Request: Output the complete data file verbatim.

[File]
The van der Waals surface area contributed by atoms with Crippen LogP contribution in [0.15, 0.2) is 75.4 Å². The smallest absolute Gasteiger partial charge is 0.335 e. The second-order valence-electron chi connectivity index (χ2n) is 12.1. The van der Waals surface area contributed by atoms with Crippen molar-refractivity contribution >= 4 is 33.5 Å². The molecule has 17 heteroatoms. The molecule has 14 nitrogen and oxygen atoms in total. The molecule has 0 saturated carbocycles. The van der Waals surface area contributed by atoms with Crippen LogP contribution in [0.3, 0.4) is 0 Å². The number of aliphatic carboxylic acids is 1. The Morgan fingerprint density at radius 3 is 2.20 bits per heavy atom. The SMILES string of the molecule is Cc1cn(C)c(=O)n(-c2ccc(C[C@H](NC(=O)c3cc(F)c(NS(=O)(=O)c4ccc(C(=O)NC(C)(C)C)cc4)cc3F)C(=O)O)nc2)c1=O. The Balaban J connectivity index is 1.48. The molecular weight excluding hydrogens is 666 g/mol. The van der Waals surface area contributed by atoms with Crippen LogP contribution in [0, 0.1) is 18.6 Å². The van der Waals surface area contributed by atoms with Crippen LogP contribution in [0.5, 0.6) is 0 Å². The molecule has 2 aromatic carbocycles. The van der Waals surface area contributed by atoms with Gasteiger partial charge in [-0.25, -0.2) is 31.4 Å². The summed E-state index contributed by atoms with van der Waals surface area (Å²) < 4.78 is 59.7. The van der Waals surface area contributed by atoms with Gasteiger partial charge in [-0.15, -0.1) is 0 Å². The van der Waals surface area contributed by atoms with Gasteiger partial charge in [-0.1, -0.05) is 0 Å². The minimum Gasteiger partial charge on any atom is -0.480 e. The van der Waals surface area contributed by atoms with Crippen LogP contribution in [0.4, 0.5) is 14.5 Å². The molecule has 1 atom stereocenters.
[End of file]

The van der Waals surface area contributed by atoms with Crippen LogP contribution in [0.15, 0.2) is 75.4 Å². The smallest absolute Gasteiger partial charge is 0.335 e. The second-order valence-electron chi connectivity index (χ2n) is 12.1. The van der Waals surface area contributed by atoms with Crippen molar-refractivity contribution >= 4 is 33.5 Å². The molecule has 17 heteroatoms. The molecule has 14 nitrogen and oxygen atoms in total. The molecule has 0 saturated carbocycles. The van der Waals surface area contributed by atoms with Crippen LogP contribution in [0.3, 0.4) is 0 Å². The number of aliphatic carboxylic acids is 1. The Morgan fingerprint density at radius 3 is 2.20 bits per heavy atom. The SMILES string of the molecule is Cc1cn(C)c(=O)n(-c2ccc(C[C@H](NC(=O)c3cc(F)c(NS(=O)(=O)c4ccc(C(=O)NC(C)(C)C)cc4)cc3F)C(=O)O)nc2)c1=O. The Balaban J connectivity index is 1.48. The molecular weight excluding hydrogens is 666 g/mol. The van der Waals surface area contributed by atoms with Crippen LogP contribution in [0, 0.1) is 18.6 Å². The van der Waals surface area contributed by atoms with Crippen LogP contribution in [0.5, 0.6) is 0 Å². The molecule has 2 aromatic carbocycles. The van der Waals surface area contributed by atoms with Gasteiger partial charge in [-0.25, -0.2) is 31.4 Å². The summed E-state index contributed by atoms with van der Waals surface area (Å²) < 4.78 is 59.7. The van der Waals surface area contributed by atoms with Gasteiger partial charge in [-0.15, -0.1) is 0 Å². The van der Waals surface area contributed by atoms with Gasteiger partial charge in [-0.1, -0.05) is 0 Å². The minimum Gasteiger partial charge on any atom is -0.480 e. The van der Waals surface area contributed by atoms with Crippen LogP contribution in [0.4, 0.5) is 14.5 Å². The molecule has 1 atom stereocenters.